Barbara Giles

Dear Editor,

That twice but incompletely published review of mine of recent architectural books continues to cause trouble for all concerned. Noting the letter (ABR, August) from the Townsville City Council, I’m delighted to learn of their concern for the preservation of old buildings, and fully understand their distress at being misrepresented by me. As they have magnanimously conceded, I was merely working with ‘facts’ found in the books under review. I therefore gladly volunteer my apologies to the Townsville City Council.

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Pariah Press is a brave new enterprise. A group of Melbourne poets have decided on the often-mentioned but rarely attempted co-operative method of publication. Barbara Giles and Joyce Lee are the first with books under Pariah’s deceptively humble imprint.

Giles is well known as the chief Editor, till recently, of Luna magazine, but the author of racy and successful nonsense verse and stories for children; Giles and Lee both have a small previous collection – Eve Rejects Apple (1978) and Poems from the Wimmera (in Sisters Poets I, 1979). Their new collections – Giles's Earth and Solitude (Pariah Press, 56 p., $5.95) and Lee's Abruptly from the Flatlands (Pariah Press, 57 p., $5.95) – give them room for variety and each strikes out in a fresh direction.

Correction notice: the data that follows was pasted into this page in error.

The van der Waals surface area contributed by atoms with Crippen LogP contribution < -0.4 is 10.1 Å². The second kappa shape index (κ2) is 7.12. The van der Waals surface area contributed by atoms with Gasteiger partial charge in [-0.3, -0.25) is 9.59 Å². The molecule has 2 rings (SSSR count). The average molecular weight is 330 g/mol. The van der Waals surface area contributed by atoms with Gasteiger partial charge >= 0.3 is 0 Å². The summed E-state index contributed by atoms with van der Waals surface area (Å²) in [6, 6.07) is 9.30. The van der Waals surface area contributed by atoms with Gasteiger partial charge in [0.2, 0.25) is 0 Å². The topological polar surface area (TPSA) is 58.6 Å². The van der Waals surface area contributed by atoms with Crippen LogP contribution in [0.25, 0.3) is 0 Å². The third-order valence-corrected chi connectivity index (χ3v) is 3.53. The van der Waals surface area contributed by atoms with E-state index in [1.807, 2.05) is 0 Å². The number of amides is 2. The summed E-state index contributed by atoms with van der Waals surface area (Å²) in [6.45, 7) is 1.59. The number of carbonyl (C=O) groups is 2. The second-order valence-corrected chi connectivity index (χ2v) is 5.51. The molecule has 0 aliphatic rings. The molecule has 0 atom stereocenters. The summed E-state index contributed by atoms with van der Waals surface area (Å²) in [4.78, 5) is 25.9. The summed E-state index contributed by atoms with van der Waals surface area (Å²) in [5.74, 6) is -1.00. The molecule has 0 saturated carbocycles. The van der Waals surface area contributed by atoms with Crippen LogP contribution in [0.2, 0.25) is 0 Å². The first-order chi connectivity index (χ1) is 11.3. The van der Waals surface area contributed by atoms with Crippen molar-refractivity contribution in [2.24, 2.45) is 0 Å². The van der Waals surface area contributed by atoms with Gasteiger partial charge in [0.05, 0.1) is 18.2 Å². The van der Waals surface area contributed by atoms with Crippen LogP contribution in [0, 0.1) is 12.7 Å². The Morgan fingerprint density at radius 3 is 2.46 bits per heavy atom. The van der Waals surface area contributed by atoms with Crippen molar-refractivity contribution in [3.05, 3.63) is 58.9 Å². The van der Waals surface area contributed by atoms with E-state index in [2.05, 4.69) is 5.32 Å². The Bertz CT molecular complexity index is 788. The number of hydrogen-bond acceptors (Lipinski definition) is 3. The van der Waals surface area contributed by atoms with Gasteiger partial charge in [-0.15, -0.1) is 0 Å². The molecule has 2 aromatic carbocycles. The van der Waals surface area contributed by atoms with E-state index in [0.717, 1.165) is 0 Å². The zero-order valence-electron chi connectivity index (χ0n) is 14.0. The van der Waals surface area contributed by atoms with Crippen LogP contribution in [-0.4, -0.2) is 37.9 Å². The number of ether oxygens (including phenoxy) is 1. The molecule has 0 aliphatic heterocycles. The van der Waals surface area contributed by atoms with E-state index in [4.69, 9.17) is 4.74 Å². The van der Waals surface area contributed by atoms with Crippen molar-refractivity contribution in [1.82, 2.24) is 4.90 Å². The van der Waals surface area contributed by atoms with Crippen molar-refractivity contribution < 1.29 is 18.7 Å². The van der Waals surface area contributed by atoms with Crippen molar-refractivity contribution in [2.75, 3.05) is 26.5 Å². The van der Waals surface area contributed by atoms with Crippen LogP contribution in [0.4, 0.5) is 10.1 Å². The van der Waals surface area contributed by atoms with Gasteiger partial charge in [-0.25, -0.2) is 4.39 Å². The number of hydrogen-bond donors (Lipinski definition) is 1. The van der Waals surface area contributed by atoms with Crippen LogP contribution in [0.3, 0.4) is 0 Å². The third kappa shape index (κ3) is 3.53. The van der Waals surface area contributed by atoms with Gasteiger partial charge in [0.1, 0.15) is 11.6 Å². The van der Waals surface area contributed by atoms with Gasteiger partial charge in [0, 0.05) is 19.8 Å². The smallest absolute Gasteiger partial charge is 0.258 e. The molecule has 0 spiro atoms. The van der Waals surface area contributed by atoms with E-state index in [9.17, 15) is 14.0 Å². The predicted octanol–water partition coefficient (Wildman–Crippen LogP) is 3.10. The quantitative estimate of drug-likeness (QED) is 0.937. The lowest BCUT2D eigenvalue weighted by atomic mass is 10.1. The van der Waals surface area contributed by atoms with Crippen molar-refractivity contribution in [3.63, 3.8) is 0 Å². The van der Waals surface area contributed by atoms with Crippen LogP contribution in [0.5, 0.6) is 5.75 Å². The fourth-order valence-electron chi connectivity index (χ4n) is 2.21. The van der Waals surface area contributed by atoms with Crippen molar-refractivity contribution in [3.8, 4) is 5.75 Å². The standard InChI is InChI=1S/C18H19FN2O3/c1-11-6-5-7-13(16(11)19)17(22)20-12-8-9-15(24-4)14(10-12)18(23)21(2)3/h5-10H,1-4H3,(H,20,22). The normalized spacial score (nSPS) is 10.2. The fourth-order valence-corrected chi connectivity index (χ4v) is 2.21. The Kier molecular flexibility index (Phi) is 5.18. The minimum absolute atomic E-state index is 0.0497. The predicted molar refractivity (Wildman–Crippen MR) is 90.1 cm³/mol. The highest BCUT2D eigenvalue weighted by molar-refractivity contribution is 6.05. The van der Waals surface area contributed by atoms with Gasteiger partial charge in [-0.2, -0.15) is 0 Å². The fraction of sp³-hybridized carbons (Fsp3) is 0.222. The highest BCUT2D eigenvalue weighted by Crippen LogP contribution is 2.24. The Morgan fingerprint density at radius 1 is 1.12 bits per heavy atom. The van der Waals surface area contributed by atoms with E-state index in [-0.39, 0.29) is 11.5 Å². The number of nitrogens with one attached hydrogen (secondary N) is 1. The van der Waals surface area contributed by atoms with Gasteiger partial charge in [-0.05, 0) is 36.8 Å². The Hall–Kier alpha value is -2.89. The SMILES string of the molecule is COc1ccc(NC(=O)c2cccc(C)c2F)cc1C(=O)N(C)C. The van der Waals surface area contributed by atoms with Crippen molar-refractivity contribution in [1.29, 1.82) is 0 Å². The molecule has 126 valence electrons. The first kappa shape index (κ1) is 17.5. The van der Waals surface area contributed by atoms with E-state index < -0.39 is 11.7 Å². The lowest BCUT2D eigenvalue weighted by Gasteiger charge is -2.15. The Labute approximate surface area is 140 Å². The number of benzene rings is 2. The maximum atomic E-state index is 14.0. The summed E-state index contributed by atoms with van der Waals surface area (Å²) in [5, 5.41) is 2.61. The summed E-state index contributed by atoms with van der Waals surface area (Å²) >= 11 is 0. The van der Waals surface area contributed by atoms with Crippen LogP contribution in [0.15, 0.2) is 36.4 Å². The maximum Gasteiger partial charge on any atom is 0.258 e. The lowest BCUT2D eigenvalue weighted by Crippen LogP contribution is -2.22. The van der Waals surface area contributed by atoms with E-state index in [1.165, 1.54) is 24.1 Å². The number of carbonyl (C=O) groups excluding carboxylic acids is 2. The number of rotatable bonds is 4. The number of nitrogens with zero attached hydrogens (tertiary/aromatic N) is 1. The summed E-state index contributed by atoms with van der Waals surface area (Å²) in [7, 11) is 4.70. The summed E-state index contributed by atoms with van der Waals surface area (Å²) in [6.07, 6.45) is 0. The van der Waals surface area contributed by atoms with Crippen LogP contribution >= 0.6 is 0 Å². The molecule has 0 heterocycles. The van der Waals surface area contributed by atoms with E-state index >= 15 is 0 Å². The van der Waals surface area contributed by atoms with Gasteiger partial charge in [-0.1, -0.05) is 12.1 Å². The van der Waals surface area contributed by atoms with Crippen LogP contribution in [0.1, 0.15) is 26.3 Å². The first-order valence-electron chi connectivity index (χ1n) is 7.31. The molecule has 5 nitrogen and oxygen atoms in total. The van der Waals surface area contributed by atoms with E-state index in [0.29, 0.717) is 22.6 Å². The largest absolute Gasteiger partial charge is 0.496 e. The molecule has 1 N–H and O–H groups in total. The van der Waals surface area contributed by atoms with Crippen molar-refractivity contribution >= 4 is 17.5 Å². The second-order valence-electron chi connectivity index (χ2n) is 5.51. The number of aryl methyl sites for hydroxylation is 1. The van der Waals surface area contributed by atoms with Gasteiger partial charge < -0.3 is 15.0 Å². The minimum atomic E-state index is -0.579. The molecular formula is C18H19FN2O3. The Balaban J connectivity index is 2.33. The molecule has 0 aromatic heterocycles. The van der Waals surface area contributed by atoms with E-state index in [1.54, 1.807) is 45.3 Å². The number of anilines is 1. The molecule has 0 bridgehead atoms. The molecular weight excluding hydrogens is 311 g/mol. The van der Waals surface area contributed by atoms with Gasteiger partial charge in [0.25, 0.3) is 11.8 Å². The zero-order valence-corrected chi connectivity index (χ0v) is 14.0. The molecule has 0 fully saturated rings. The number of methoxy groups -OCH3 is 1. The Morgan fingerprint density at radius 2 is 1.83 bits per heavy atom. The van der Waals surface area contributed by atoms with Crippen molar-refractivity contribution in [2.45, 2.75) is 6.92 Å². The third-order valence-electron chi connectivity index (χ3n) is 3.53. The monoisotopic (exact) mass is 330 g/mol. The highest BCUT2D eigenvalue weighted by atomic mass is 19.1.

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The Most Beautiful World is somewhat of a conundrum at first look. I spent a long time trying to penetrate the surface of this latest book of poetry by Rodney Hall. I had just been reading his exciting, original, and well-sustained novel Just Relations, I guess I was looking for the same excitement here. It didn’t arrive on schedule.

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